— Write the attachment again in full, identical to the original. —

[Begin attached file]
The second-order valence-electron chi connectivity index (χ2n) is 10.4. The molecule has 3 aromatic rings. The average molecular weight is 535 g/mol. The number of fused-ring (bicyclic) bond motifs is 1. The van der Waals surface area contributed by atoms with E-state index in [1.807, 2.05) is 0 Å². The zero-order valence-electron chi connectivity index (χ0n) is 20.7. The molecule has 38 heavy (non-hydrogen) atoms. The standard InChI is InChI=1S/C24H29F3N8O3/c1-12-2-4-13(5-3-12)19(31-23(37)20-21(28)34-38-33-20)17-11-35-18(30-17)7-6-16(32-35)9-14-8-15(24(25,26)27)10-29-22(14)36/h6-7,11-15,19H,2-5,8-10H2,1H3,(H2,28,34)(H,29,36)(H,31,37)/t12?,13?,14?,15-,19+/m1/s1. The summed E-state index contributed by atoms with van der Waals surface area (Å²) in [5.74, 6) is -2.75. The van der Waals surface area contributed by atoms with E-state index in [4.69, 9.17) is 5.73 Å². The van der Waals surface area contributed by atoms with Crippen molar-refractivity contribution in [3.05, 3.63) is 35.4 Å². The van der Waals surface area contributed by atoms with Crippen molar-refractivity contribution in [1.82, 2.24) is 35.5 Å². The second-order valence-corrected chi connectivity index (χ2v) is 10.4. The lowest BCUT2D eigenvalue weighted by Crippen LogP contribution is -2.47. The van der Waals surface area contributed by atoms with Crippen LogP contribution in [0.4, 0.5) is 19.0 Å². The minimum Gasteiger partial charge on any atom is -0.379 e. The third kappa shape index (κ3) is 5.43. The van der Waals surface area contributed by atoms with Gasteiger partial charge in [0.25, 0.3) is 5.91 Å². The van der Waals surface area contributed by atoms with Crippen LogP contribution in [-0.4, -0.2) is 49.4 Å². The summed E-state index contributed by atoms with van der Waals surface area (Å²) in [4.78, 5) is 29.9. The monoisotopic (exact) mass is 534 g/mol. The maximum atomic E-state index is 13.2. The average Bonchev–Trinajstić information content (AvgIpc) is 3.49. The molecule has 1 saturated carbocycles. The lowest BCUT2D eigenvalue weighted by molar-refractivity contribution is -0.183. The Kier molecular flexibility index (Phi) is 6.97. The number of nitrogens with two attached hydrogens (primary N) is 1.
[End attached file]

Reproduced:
The second-order valence-electron chi connectivity index (χ2n) is 10.4. The molecule has 3 aromatic rings. The average molecular weight is 535 g/mol. The number of fused-ring (bicyclic) bond motifs is 1. The van der Waals surface area contributed by atoms with E-state index in [1.807, 2.05) is 0 Å². The zero-order valence-electron chi connectivity index (χ0n) is 20.7. The molecule has 38 heavy (non-hydrogen) atoms. The standard InChI is InChI=1S/C24H29F3N8O3/c1-12-2-4-13(5-3-12)19(31-23(37)20-21(28)34-38-33-20)17-11-35-18(30-17)7-6-16(32-35)9-14-8-15(24(25,26)27)10-29-22(14)36/h6-7,11-15,19H,2-5,8-10H2,1H3,(H2,28,34)(H,29,36)(H,31,37)/t12?,13?,14?,15-,19+/m1/s1. The summed E-state index contributed by atoms with van der Waals surface area (Å²) in [5.74, 6) is -2.75. The van der Waals surface area contributed by atoms with E-state index in [4.69, 9.17) is 5.73 Å². The van der Waals surface area contributed by atoms with Crippen molar-refractivity contribution in [3.05, 3.63) is 35.4 Å². The van der Waals surface area contributed by atoms with Crippen molar-refractivity contribution in [1.82, 2.24) is 35.5 Å². The second-order valence-corrected chi connectivity index (χ2v) is 10.4. The lowest BCUT2D eigenvalue weighted by Crippen LogP contribution is -2.47. The van der Waals surface area contributed by atoms with Crippen LogP contribution in [0.4, 0.5) is 19.0 Å². The minimum Gasteiger partial charge on any atom is -0.379 e. The third kappa shape index (κ3) is 5.43. The van der Waals surface area contributed by atoms with Gasteiger partial charge in [0.25, 0.3) is 5.91 Å². The van der Waals surface area contributed by atoms with Crippen LogP contribution in [-0.4, -0.2) is 49.4 Å². The summed E-state index contributed by atoms with van der Waals surface area (Å²) in [4.78, 5) is 29.9. The monoisotopic (exact) mass is 534 g/mol. The maximum atomic E-state index is 13.2. The average Bonchev–Trinajstić information content (AvgIpc) is 3.49. The molecule has 1 saturated carbocycles. The lowest BCUT2D eigenvalue weighted by molar-refractivity contribution is -0.183. The Kier molecular flexibility index (Phi) is 6.97. The number of nitrogens with two attached hydrogens (primary N) is 1.